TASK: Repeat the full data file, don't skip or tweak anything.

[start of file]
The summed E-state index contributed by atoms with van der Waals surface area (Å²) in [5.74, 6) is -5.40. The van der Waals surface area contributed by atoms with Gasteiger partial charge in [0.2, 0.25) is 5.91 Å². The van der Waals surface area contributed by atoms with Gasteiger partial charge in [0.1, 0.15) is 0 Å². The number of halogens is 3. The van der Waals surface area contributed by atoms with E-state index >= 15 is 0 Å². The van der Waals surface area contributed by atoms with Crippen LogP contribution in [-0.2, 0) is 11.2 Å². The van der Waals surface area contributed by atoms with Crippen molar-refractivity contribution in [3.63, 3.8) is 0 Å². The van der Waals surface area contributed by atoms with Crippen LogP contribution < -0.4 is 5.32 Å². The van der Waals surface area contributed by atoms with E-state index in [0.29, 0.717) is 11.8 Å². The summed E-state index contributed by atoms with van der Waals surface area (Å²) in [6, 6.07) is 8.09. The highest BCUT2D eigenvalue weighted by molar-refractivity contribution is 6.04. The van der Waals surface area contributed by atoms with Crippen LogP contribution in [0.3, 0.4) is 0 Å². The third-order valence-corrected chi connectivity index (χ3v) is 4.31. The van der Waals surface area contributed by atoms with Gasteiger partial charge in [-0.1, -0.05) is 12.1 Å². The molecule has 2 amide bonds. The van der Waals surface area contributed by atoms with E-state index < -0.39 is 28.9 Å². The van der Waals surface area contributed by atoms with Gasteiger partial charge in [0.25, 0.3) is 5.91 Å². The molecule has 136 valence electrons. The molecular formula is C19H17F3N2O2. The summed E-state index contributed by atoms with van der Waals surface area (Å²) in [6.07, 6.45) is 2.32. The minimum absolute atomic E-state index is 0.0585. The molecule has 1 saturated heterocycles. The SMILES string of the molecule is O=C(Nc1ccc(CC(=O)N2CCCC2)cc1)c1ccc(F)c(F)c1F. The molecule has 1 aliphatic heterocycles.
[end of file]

The summed E-state index contributed by atoms with van der Waals surface area (Å²) in [5.74, 6) is -5.40. The van der Waals surface area contributed by atoms with Gasteiger partial charge in [0.2, 0.25) is 5.91 Å². The van der Waals surface area contributed by atoms with Gasteiger partial charge in [0.1, 0.15) is 0 Å². The number of halogens is 3. The van der Waals surface area contributed by atoms with E-state index >= 15 is 0 Å². The van der Waals surface area contributed by atoms with Crippen LogP contribution in [-0.2, 0) is 11.2 Å². The van der Waals surface area contributed by atoms with Crippen molar-refractivity contribution in [3.63, 3.8) is 0 Å². The van der Waals surface area contributed by atoms with Crippen LogP contribution < -0.4 is 5.32 Å². The van der Waals surface area contributed by atoms with E-state index in [0.29, 0.717) is 11.8 Å². The summed E-state index contributed by atoms with van der Waals surface area (Å²) in [6, 6.07) is 8.09. The highest BCUT2D eigenvalue weighted by molar-refractivity contribution is 6.04. The van der Waals surface area contributed by atoms with Crippen LogP contribution in [0.3, 0.4) is 0 Å². The third-order valence-corrected chi connectivity index (χ3v) is 4.31. The van der Waals surface area contributed by atoms with Gasteiger partial charge in [-0.1, -0.05) is 12.1 Å². The molecule has 2 amide bonds. The van der Waals surface area contributed by atoms with E-state index < -0.39 is 28.9 Å². The van der Waals surface area contributed by atoms with Gasteiger partial charge in [0.25, 0.3) is 5.91 Å². The molecule has 136 valence electrons. The molecular formula is C19H17F3N2O2. The summed E-state index contributed by atoms with van der Waals surface area (Å²) in [6.07, 6.45) is 2.32. The minimum absolute atomic E-state index is 0.0585. The molecule has 1 saturated heterocycles. The SMILES string of the molecule is O=C(Nc1ccc(CC(=O)N2CCCC2)cc1)c1ccc(F)c(F)c1F. The molecule has 1 aliphatic heterocycles.